erowid is a data set of written reports of psychedelic experiences, from Erowid.org’s Experience Vaults.

“The Erowid Experience Vaults are an attempt to catalog the wide variety of experiences people have with psychoactive plants and chemicals as well as experiences with endogenous (non-drug) mystical experiences, drug testing, police interactions, deep experiences of connection to music, etc.” (Erowid Experience Vault)

# tmasc::erowid

The erowid data set in tmasc contains written reports of some 24 thousand of these experiences, in a tidy tibble ready for text mining, visual, and statistical analyses in R (or other software.)

library(tmasc)
data(erowid)
head(erowid)
## # A tibble: 6 x 14
##      id title author gender   age    kg  year published  rating views
##   <int> <chr> <chr>  <chr>  <int> <dbl> <int> <date>     <chr>  <int>
## 1     1 An U… Johnn… <NA>      NA    NA  2000 2000-05-30 <NA>   73074
## 2     2 A Tr… SpEcK  M         NA    91  2000 2000-05-30 <NA>   37765
## 3     3 Lost… e4me&u M         NA    66  2000 2000-05-30 <NA>    5253
## 4     4 Spec… Elfst… M         NA    82  2000 2000-05-31 <NA>    5125
## 5     5 2CT … God    <NA>      NA    73  2000 2000-05-31 <NA>    6163
## 6     6 Bloo… Great… <NA>      NA    70  2000 2000-05-30 <NA>   19636
## # … with 4 more variables: substance <chr>, text <chr>,
## #   erowid_warning <lgl>, dosechart <list>

One of the columns in the data frame is a list-column of data frames containing more detailed information about the substance(s) in each report, and can be used for more complex analyses. For the example here, we will drop this column for clarity. We’ll also drop all the rows (70) where no report text exists.

erowid <- select(erowid, -dosechart) %>%
filter(!is.na(text))

# Overview of the data

## Year

Many, but not all, of the reports contain a timestamp of the year of the experience.

erowid %>%
ggplot(aes(x=year)) +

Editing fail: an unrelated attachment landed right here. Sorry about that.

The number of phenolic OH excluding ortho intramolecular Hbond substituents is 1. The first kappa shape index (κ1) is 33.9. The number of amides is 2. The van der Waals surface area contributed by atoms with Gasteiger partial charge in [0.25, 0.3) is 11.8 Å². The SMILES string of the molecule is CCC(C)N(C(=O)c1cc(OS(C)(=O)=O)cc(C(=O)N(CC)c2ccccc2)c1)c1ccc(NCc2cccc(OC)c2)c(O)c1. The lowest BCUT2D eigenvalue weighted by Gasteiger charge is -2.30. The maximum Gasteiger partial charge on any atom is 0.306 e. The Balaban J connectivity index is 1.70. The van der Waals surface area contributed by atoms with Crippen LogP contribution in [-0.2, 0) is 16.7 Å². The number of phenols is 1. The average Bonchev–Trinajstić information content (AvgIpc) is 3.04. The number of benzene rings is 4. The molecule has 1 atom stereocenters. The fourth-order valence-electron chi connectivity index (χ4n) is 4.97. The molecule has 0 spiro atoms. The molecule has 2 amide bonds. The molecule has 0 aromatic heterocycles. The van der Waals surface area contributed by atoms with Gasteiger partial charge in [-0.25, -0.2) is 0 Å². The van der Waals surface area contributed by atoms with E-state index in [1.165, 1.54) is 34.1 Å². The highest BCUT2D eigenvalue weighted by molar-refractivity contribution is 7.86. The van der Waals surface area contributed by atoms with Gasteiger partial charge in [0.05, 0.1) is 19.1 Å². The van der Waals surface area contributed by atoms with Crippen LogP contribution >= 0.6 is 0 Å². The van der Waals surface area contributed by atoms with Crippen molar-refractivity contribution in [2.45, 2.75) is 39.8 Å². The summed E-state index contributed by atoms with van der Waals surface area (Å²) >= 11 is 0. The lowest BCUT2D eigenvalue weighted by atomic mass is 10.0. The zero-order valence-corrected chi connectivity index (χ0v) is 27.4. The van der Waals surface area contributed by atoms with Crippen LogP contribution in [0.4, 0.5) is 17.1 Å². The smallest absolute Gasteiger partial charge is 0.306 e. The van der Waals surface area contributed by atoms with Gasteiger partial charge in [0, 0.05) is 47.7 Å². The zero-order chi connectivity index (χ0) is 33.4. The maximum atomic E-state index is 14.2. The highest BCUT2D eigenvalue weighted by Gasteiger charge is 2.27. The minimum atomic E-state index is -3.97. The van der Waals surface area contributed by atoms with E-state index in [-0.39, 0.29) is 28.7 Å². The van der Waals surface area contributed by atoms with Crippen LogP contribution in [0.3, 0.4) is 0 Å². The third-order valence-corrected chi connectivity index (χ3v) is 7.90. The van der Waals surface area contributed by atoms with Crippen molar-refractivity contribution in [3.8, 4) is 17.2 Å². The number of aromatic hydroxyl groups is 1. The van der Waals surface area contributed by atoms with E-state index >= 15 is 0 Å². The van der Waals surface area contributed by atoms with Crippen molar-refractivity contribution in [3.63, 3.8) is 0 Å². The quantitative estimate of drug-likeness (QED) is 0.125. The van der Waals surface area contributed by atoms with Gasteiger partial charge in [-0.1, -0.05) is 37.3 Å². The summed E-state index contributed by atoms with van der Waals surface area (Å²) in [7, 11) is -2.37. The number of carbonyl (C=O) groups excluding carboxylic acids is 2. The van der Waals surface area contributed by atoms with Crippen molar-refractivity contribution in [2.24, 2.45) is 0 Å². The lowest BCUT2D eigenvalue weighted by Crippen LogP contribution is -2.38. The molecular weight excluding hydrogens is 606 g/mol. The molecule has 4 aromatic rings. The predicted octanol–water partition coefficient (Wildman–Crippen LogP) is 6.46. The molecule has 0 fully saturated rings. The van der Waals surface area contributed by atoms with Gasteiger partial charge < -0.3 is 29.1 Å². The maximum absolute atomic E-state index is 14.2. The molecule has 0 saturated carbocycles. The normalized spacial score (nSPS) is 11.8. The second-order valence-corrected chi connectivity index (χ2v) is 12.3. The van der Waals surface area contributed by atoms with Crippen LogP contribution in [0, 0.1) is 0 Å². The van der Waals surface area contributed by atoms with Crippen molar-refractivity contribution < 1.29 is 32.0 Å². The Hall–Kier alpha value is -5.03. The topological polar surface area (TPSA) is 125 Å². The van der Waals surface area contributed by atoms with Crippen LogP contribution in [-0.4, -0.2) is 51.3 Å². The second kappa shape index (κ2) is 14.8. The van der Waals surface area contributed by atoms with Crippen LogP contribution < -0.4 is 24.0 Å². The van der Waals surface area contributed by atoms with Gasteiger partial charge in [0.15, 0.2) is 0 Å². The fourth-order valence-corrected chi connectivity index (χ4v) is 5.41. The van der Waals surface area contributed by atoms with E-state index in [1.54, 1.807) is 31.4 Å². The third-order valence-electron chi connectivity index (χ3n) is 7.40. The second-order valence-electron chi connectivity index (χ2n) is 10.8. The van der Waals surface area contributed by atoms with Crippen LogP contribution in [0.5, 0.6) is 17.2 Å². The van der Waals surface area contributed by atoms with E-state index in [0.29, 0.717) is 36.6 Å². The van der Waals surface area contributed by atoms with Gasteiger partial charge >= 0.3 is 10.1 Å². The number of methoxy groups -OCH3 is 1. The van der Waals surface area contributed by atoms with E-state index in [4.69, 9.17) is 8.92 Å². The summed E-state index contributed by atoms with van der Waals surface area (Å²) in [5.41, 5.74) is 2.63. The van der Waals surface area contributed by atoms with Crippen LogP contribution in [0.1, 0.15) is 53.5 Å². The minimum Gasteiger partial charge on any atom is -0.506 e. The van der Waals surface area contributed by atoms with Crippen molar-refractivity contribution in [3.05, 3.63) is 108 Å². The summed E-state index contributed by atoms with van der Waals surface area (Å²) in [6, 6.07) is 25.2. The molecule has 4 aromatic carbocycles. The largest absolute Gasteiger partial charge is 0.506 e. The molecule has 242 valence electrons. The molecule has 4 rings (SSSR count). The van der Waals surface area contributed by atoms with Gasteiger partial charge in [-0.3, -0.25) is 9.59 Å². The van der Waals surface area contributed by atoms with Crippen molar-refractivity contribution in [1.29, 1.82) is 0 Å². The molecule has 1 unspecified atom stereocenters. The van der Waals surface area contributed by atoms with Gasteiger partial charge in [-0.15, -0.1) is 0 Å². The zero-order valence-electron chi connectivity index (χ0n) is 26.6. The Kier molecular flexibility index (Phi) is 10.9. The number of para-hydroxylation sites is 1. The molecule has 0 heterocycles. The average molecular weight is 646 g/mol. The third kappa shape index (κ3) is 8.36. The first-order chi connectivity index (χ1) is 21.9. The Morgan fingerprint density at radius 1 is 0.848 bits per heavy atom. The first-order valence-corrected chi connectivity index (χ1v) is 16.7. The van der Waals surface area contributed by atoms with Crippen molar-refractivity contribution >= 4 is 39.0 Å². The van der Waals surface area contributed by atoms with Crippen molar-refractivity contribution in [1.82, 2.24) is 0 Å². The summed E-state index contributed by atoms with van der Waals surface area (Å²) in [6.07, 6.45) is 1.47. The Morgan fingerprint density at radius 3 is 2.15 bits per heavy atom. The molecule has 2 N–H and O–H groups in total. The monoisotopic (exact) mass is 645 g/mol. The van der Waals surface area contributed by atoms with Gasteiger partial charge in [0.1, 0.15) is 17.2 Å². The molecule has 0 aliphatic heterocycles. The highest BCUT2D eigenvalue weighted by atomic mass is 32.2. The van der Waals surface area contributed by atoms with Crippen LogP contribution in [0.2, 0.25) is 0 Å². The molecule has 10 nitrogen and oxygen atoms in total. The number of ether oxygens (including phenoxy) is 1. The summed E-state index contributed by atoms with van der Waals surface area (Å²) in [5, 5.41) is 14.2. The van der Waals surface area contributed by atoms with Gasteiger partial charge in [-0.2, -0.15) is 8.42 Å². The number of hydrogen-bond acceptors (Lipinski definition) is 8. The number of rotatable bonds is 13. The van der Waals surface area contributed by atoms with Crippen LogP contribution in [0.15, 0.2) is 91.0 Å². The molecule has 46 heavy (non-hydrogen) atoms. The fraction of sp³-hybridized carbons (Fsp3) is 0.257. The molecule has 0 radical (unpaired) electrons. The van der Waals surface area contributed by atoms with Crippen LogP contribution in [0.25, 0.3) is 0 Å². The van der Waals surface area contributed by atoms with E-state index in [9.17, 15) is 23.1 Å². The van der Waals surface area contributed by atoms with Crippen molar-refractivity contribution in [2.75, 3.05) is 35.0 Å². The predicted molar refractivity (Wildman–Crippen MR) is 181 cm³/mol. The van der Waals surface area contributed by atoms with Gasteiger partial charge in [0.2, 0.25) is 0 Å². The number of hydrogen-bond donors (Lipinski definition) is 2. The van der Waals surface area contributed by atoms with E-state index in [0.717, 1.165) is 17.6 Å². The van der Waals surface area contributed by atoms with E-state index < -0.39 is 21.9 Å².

geom_histogram(binwidth = 1, col = "white") +
scale_x_continuous(breaks = seq(1960, 2010, 10)) +
scale_y_continuous(expand = c(0,0))

## Gender and age

erowid %>%
group_by(gender, age) %>%
ggplot(aes(x=age)) +
geom_histogram(binwidth = 1, col="white", fill="black") +
scale_y_continuous(expand = c(0, 0)) +
facet_wrap("gender")

## Substances

There are 7403 substances (or combinations).

erowid %>%
filter(!str_detect(substance, "&")) %>%
group_by(substance) %>%
count() %>%
filter(n > 100) %>%
ggplot(aes(x=reorder(substance, n), y = n)) +
geom_segment(aes(yend=0, xend = reorder(substance, n))) +
geom_point() +
coord_flip() +
scale_y_continuous(limits = c(0, 800), expand = c(0, 0)) +
labs(title = "Counts of substances", x = "", y = "",
subtitle = "Substances with fewer than 100 reports excluded")

Let’s also display a sample of the combinations:

erowid %>%
filter(str_detect(substance, "&")) %>%
group_by(substance) %>%
count() %>%
filter(n > 15) %>%
ggplot(aes(x=reorder(substance, n), y = n)) +
geom_segment(aes(yend=0, xend = reorder(substance, n))) +
geom_point() +
coord_flip() +
scale_y_continuous(limits = c(0, 250), expand = c(0, 0)) +
labs(title = "Counts of substance combinations", x = "", y = "",
subtitle = "Combinations with fewer than 15 reports excluded")

# Reports

For example, let’s show the shortest report whose rating is “Highly Recommended”:

erowid %>%
filter(rating == "Highly Recommended") %>%
mutate(n = nchar(text)) %>%
arrange(n) %>%
.[1,] %>%
select(text) %>%
as.character() %>%
cat() 


I took LSD at least 100 times between 1968-1972.  Generally I approached it as a scientific experiment rather than a 'party drug'.

Thirty years later, those experiences stand out as some of the most remarkable of my life, although I am convinced that the benefits are NOT cumulative.  That is, I probably derived no more benefit from doing it 100 times than if I had only done it 5 times.  Perhaps even once was enough.

I was always left with the nagging feeling that I had come very close to grasping some ultimate truth, but I was never quite satisfied that I had really gotten there.  Hence the need to go back to it over and over again.

Aside from discovering (or not) any ultimate truths, I certainly became aware of, and awed by, the incredibly intricate workings of the mind.  It was truly fascinating to watch my mind working on many levels at the same time, creating all sorts of curious realities and unusual interpretations.

And therein lies the sleeping tiger of LSD.  New interpretations of reality come flying from every direction, and not all of them are warm and cozy.  When the world of all possibilities is unleashed it can get extremely frightening.

So even though I would make careful preparations to ensure positive LSD experiences (and in fact they WERE positive for the most part), there were more than a few times that it became paralyzingly clear that I was not in control of anything that was happening.  In those situations one hopes to just 'go with the flow', but that can be easier said than done.